Team Fortress 2 is the first of Valve's multiplayer games to provide detailed statistics for individual players, such as the total amount of time spent playing as each class, most points obtained, and most objectives completed in a single life. Persistent statistics tell the player how they are performing in relation to these statistics, such as if a player comes close to their record for the damage inflicted in a round.[16] Team Fortress 2 also features numerous achievements for carrying out certain tasks, such as achieving a certain number of kills or completing a specific objective. Sets of class-specific achievements have been added in updates, which can award weapons to the player upon completion. This unlockable system has since been expanded into a random drop system, with which players can also obtain items simply by playing the game.[23]

Game modes

Core game modes

Team Fortress 2 contains five core game modes.

Alternative game modes

There are several alternative game modes in Team Fortress 2. These modes consist of a small number of maps and detach from the core game modes in some way.

Other game modes

These modes are not categorized with the other modes, and instead have their own separate sections in the game.

Competitive play

Team Fortress 2 is played competitively, through multiple leagues. The North American league, ESEA, supports a paid Team Fortress 2 league, with $42,000 in prizes for the top teams in 2017.[44][45][46] While formalized competitive gameplay is very different from normal Team Fortress 2, it offers an environment with a much higher level of teamwork than in public servers. Most teams use voice chat to communicate, and use a combination of strategy, communication, and mechanical skill to win against other teams. Community-run competitive leagues also tend to feature restrictions such as item bans and class limits. These leagues are often supported by Valve via in-game medals (which are submitted via the Steam Workshop) and announcements on the official blog.[47][48][49]

In April 2015, Valve announced that a dedicated competitive mode would be added to Team Fortress 2, utilizing skill-based matchmaking;[50] closed beta testing began in the following year.[51] The competitive mode was added in the "Meet Your Match" update, released on July 7, 2016.[52] Ranked matches are played six-vs-six, with players ranked in thirteen tiers based on win/losses and an assessment of their skills.[53] Ranked matchmaking will balance players based on their tiers and rating. A similar matchmaking approach has been added for casual games for matches of 12-vs-12 players. In order to join competitive matchmaking, players must have associated their Steam account with the Steam Guard Mobile Authenticator, as well as having a Team Fortress 2 "premium account", which is unlocked by either having bought the game before it went free-to-play or by having made an in-game item purchase since.[54]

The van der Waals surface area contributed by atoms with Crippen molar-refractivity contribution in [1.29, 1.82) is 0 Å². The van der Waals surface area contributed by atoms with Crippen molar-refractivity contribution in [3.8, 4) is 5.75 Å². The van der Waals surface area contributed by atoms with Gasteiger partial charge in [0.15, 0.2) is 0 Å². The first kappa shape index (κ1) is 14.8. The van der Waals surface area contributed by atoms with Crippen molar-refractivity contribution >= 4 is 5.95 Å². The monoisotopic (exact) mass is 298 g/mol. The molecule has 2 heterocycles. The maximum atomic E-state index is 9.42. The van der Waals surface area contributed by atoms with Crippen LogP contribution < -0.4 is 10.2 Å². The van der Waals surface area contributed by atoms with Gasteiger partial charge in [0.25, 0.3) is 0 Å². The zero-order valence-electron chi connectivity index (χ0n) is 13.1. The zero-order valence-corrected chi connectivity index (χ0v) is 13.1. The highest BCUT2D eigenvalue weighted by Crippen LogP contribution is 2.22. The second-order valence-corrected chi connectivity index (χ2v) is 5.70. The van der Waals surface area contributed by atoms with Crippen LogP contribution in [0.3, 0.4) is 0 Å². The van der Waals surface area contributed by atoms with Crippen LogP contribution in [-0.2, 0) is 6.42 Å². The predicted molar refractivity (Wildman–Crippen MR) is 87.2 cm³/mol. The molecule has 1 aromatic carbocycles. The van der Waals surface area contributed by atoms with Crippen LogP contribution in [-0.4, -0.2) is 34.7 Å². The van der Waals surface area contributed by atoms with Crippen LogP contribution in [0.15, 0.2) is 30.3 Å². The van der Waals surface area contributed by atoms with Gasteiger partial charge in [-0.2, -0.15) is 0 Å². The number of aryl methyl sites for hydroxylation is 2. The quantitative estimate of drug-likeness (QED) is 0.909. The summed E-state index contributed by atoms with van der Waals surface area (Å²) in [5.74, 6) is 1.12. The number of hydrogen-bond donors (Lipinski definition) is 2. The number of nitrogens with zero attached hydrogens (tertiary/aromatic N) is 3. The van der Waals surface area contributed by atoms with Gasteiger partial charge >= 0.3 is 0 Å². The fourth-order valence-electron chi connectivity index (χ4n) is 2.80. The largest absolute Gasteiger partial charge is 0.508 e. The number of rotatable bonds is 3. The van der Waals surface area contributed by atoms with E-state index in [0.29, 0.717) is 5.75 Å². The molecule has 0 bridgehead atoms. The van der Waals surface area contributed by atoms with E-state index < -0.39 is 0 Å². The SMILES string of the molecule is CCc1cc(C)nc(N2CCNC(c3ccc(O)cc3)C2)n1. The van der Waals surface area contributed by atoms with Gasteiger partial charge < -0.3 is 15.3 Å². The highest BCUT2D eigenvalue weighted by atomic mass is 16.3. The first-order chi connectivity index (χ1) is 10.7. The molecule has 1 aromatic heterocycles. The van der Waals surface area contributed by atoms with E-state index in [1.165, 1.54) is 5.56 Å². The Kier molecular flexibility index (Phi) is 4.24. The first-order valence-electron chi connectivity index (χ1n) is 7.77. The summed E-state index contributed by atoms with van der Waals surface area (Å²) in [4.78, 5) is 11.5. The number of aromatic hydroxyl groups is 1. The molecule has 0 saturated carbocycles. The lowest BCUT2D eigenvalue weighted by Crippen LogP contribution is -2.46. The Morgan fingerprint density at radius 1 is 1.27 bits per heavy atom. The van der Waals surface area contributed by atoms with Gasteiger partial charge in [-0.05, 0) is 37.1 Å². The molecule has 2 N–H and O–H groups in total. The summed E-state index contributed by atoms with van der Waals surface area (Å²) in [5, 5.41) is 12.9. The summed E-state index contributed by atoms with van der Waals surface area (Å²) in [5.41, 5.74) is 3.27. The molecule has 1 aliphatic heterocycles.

Formats

Team Fortress 2 is played in a variety of different formats, which dictate the maximum size and composition of a team and can drastically change the impact of a single player's gameplay or choice of class. The two most basic formats consist of 12v12 and 6v6 ("Sixes"), the two being used on official Valve servers for casual and competitive modes respectively with no additional limitations. Most competitive leagues host Sixes but include limits on certain classes and weapons to preserve traditional, skill-based playstyles, for example limiting the allowed amount of Medics or Demomen to one on either team or banning certain movement-enhancing weapons from use. Other popular formats include "Highlander", a 9v9 format with a limit of one player per each of the nine classes, as well as a Sixes-inspired 7v7 variant thereof known as "Prolander" to allow for strategically switching classes during a competitive game.[47][48][55]

Characters and setting

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From left to right: Pyro, Engineer, Spy, Heavy, Sniper, Scout, Soldier, Demoman, and Medic

Team Fortress 2 features nine playable classes, which are evenly split and categorized into "Offense", "Defense", and "Support".[16] Each class has strengths and weaknesses and must work with other classes to be efficient, encouraging strategy and teamwork.[56] Each class has at least three default weapons: a primary weapon, secondary weapon, and melee weapon. Engineers have two additional slots for their PDAs, and Spies have an additional slot for their disguise kit. An additional character, Saxton Hale, is playable in the "Versus Saxton Hale" game mode.[57]

Offense

Defense

Support

Other

Non-playable characters

Setting

Logo and motto of the fictional Mann Co.

Although Team Fortress 2 is designed as an open-ended multiplayer experience without an active storyline, the game and additional material feature a wider narrative centered around Mann Co. The main PvP gamemodes are set during the "Gravel Wars", a conflict between the rival heirs Redmond and Blutarch Mann for which the nine playable characters were hired as mercenaries. Gray Mann later emerges as the third competitor, killing his two brothers and forcing Saxton Hale to rehire the mercenaries to protect Mann Co. from Gray's robot army in the Mann vs Machine cooperative horde-shooter mode.